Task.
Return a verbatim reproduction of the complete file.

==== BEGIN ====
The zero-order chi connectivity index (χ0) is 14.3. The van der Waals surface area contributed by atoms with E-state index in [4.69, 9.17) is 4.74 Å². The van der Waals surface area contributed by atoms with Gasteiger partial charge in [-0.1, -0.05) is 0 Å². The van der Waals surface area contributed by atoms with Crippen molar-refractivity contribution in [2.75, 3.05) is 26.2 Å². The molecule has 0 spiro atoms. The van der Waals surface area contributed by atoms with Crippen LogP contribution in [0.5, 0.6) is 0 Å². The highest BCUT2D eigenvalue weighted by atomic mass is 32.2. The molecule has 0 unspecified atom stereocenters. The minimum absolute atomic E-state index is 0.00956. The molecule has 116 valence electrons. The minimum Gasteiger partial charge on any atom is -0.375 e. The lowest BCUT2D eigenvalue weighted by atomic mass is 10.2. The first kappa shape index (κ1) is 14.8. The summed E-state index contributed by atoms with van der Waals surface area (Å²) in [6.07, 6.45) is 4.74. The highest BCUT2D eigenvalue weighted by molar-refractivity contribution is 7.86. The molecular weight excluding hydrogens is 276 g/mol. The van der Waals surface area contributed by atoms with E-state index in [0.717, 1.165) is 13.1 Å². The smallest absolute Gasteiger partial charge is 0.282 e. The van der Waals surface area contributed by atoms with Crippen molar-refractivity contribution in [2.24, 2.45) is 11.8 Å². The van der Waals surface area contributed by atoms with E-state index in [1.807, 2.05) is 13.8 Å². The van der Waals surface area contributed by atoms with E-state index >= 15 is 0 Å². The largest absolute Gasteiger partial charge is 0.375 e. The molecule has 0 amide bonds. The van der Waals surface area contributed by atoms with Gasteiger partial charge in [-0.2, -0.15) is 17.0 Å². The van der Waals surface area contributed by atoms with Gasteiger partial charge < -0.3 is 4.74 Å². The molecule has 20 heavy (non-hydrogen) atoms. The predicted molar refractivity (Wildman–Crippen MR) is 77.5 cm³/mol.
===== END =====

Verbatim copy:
The zero-order chi connectivity index (χ0) is 14.3. The van der Waals surface area contributed by atoms with E-state index in [4.69, 9.17) is 4.74 Å². The van der Waals surface area contributed by atoms with Gasteiger partial charge in [-0.1, -0.05) is 0 Å². The van der Waals surface area contributed by atoms with Crippen molar-refractivity contribution in [2.75, 3.05) is 26.2 Å². The molecule has 0 spiro atoms. The van der Waals surface area contributed by atoms with Crippen LogP contribution in [0.5, 0.6) is 0 Å². The highest BCUT2D eigenvalue weighted by atomic mass is 32.2. The molecule has 0 unspecified atom stereocenters. The minimum absolute atomic E-state index is 0.00956. The molecule has 116 valence electrons. The minimum Gasteiger partial charge on any atom is -0.375 e. The lowest BCUT2D eigenvalue weighted by atomic mass is 10.2. The first kappa shape index (κ1) is 14.8. The summed E-state index contributed by atoms with van der Waals surface area (Å²) in [6.07, 6.45) is 4.74. The highest BCUT2D eigenvalue weighted by molar-refractivity contribution is 7.86. The molecular weight excluding hydrogens is 276 g/mol. The van der Waals surface area contributed by atoms with E-state index in [0.717, 1.165) is 13.1 Å². The smallest absolute Gasteiger partial charge is 0.282 e. The van der Waals surface area contributed by atoms with Crippen molar-refractivity contribution in [2.24, 2.45) is 11.8 Å². The van der Waals surface area contributed by atoms with E-state index in [1.807, 2.05) is 13.8 Å². The van der Waals surface area contributed by atoms with E-state index >= 15 is 0 Å². The largest absolute Gasteiger partial charge is 0.375 e. The molecule has 0 amide bonds. The van der Waals surface area contributed by atoms with Gasteiger partial charge in [-0.2, -0.15) is 17.0 Å². The van der Waals surface area contributed by atoms with Gasteiger partial charge < -0.3 is 4.74 Å². The molecule has 20 heavy (non-hydrogen) atoms. The predicted molar refractivity (Wildman–Crippen MR) is 77.5 cm³/mol.